"The AMD A-Series APU represents an inflection point for AMD and is perhaps the industry's biggest architectural change since the invention of the microprocessor," said Rick Bergman, senior vice president and general manager, AMD Products Group. "It heralds the arrival of brilliant all-new computing experiences, and enables unprecedented graphics and video performance in notebooks and PCs. Beginning today we are bringing discrete-class graphics to the mainstream."

The AMD A-Series APUs (previously codenamed "Llano") are currently shipping and scheduled to appear in more than 150 notebooks and desktopsiv from leading OEMs throughout the second quarter of 2011 and beyond. Delivering powerful serial and parallel computing capabilities for HD video, 3D rendering and data-intensive workloads in a single-die processor, the AMD A-Series APUs offer software developers unprecedented power and potential in an ever smaller package.

AMD AllDay Power: Battery Life that Lasts
The AMD A-Series APU delivers the power to match how consumers actually use their PCs: all day – without sacrificing performance. Delivering more than 10.5 hours of resting battery life – a more than 50 percent increase compared to the 2010 AMD Mainstream Platform – users can get their work done or watch multiple HD movies on a single chargev. Additionally, AMD dynamic switchable graphics optimize battery life on PCs featuring AMD dual-graphics solutions by intelligently managing power states on the APU and separate discrete AMD RadeonTM GPU.

"The battery life of the AMD A-Series APU is a huge leap forward and will surprise many consumers and commercial customers," said Chris Cloran, Vice President and General Manager, Client Division, AMD. "And the supercomputer-like performance will give people some revolutionary capabilities, like real-time image stabilization –taking out all the shakes and jitters in those hand-held videos on the fly, while you're watching."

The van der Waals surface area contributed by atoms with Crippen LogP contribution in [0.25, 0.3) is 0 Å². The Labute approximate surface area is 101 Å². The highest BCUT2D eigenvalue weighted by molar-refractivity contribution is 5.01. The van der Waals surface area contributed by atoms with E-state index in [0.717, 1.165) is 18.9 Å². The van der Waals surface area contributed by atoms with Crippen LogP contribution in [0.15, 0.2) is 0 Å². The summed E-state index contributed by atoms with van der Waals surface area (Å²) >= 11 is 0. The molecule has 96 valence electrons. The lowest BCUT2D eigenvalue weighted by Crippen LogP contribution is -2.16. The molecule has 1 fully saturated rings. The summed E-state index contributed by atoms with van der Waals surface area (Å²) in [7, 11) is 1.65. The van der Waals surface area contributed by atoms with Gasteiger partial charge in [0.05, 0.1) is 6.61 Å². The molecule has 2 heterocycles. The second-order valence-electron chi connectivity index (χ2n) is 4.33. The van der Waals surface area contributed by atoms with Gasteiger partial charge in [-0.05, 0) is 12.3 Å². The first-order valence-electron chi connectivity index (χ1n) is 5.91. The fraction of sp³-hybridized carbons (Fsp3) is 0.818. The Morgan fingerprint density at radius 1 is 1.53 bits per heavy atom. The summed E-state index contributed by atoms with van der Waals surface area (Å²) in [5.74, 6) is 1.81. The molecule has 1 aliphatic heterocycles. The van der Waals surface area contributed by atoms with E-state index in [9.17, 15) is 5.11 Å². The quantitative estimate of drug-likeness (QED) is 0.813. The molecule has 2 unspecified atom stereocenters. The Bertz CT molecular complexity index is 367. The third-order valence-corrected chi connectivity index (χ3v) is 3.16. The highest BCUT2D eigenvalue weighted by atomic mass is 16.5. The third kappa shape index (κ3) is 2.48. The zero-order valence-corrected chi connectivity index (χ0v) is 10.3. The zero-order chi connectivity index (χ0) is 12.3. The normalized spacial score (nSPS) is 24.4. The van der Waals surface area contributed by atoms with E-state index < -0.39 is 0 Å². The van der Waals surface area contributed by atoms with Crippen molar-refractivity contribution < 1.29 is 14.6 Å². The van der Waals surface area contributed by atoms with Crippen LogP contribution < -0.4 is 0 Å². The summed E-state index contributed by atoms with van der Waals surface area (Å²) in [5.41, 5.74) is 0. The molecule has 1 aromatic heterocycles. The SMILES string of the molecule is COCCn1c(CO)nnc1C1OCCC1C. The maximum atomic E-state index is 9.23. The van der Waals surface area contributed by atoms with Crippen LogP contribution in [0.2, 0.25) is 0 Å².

Brilliant HD: Every Pixel Matters
People are making, sharing and enjoying more digital content than ever on their PCs, and the AMD VISION Engine - cutting-edge hardware and software featured with every AMD A-Series APU that automatically helps digital content like videos, games and photos look their best. HD video is crystal clear through dedicated video playback technology and dynamic post- processing, and websites render faster with accelerated HTML5 and Direct2D performance. Editing, transferring and viewing HD content is fast and easy with support for advanced connection standards, including HDMI 1.4a, DisplayPort 1.1, and USB 3.0, along with native support for multiple monitors.

Also introduced with the AMD A-Series APU is a new feature called AMD Steady Videovi designed to stabilize videos during playback – making unsteady, jumpy content look steady and smooth. The AMD A-Series APU can also enables advanced capabilities like gestural interfaces, 3D gaming and 3D Blu-ray video entertainment – features that are now key to consumer PC experiences and expectations.

Every PC built with an AMD A-Series APU delivers brilliant HD by offering discrete-class DirectX 11-capable graphics – with models available at virtually every price point. Only AMD Fusion APUs offer true AMD Dual Graphics, with up to 75 percent graphics performance boost, when paired with an AMD RadeonTM discrete graphics cardvii. This faster, higher-quality, more vivid and lifelike delivery makes consumers feel fully present in their digital world, especially when gaming.

Personal Supercomputing: Ultimate Performance
Consumers are doing more than ever before with their PCs – from work to play – and with the AMD A-Series APU, even their laptops can keep up, delivering next generation parallel processing. With up to 400 gigaflops for notebook, and up to 500 gigaflops for desktopsviii, AMD A-Series APUs ensure users have the horsepower needed to handle the most demanding applications such as video and image processing, facial recognition, gesture recognition and multitasking scenarios. For the most challenging environments, AMD Fusion A-Series APUs offer AMD Turbo Core Technology, which dynamically optimizes and boosts CPU and GPU performance to power- efficient levels depending on the applications being run.

The Growing AMD Fusion Ecosystem
AMD has seen great momentum in the software developer community since the launch of AMD Fusion APUs in January 2011, with more than 50 leading applications now accelerated by the family of AMD Fusion APUs and advanced browsers like Internet Explorer 9 delivering even more immersive, next generation web experiences when running on an AMD Fusion APU- powered PC. And, the inaugural AMD Fusion Developer Summit, running now through June 16 in Seattle, Washington, is providing a forum for developers, academics and innovators to collaborate around parallel programming and industry standards, like OpenCLTM, helping the software ecosystem build on the promise of the latest computing methodologies.